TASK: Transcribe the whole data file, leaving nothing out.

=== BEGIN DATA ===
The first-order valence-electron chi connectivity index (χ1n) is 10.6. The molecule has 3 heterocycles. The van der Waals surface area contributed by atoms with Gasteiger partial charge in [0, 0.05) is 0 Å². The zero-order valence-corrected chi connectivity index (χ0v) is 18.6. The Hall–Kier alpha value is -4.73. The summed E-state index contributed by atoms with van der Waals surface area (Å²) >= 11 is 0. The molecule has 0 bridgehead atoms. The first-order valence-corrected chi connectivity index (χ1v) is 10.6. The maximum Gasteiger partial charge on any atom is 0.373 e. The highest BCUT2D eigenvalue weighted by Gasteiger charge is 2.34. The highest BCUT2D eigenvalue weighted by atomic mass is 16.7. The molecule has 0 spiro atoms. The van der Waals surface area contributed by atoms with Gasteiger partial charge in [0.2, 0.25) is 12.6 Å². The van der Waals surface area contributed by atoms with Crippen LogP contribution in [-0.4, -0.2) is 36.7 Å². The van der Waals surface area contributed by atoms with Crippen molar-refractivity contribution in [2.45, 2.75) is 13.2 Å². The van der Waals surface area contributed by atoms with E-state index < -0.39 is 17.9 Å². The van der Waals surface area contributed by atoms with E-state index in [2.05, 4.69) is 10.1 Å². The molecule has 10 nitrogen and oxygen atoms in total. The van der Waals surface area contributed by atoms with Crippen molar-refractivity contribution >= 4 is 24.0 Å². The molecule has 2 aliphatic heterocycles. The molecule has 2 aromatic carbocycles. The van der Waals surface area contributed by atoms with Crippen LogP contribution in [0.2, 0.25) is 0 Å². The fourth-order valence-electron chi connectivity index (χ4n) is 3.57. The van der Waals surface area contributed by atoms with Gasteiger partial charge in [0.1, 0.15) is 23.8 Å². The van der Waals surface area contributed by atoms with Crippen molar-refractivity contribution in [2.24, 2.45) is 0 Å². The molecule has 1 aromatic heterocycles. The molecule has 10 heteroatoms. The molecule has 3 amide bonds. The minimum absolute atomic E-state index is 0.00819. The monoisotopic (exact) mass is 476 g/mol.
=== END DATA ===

The first-order valence-electron chi connectivity index (χ1n) is 10.6. The molecule has 3 heterocycles. The van der Waals surface area contributed by atoms with Gasteiger partial charge in [0, 0.05) is 0 Å². The zero-order valence-corrected chi connectivity index (χ0v) is 18.6. The Hall–Kier alpha value is -4.73. The summed E-state index contributed by atoms with van der Waals surface area (Å²) >= 11 is 0. The molecule has 0 bridgehead atoms. The first-order valence-corrected chi connectivity index (χ1v) is 10.6. The maximum Gasteiger partial charge on any atom is 0.373 e. The highest BCUT2D eigenvalue weighted by Gasteiger charge is 2.34. The highest BCUT2D eigenvalue weighted by atomic mass is 16.7. The molecule has 0 spiro atoms. The van der Waals surface area contributed by atoms with Gasteiger partial charge in [0.2, 0.25) is 12.6 Å². The van der Waals surface area contributed by atoms with Crippen LogP contribution in [-0.4, -0.2) is 36.7 Å². The van der Waals surface area contributed by atoms with Crippen molar-refractivity contribution in [2.45, 2.75) is 13.2 Å². The van der Waals surface area contributed by atoms with E-state index < -0.39 is 17.9 Å². The van der Waals surface area contributed by atoms with E-state index in [2.05, 4.69) is 10.1 Å². The molecule has 10 nitrogen and oxygen atoms in total. The van der Waals surface area contributed by atoms with Crippen molar-refractivity contribution >= 4 is 24.0 Å². The molecule has 2 aliphatic heterocycles. The molecule has 2 aromatic carbocycles. The van der Waals surface area contributed by atoms with Crippen LogP contribution in [0.2, 0.25) is 0 Å². The fourth-order valence-electron chi connectivity index (χ4n) is 3.57. The van der Waals surface area contributed by atoms with Gasteiger partial charge in [0.1, 0.15) is 23.8 Å². The van der Waals surface area contributed by atoms with Crippen molar-refractivity contribution in [2.24, 2.45) is 0 Å². The molecule has 1 aromatic heterocycles. The molecule has 10 heteroatoms. The molecule has 3 amide bonds. The minimum absolute atomic E-state index is 0.00819. The monoisotopic (exact) mass is 476 g/mol.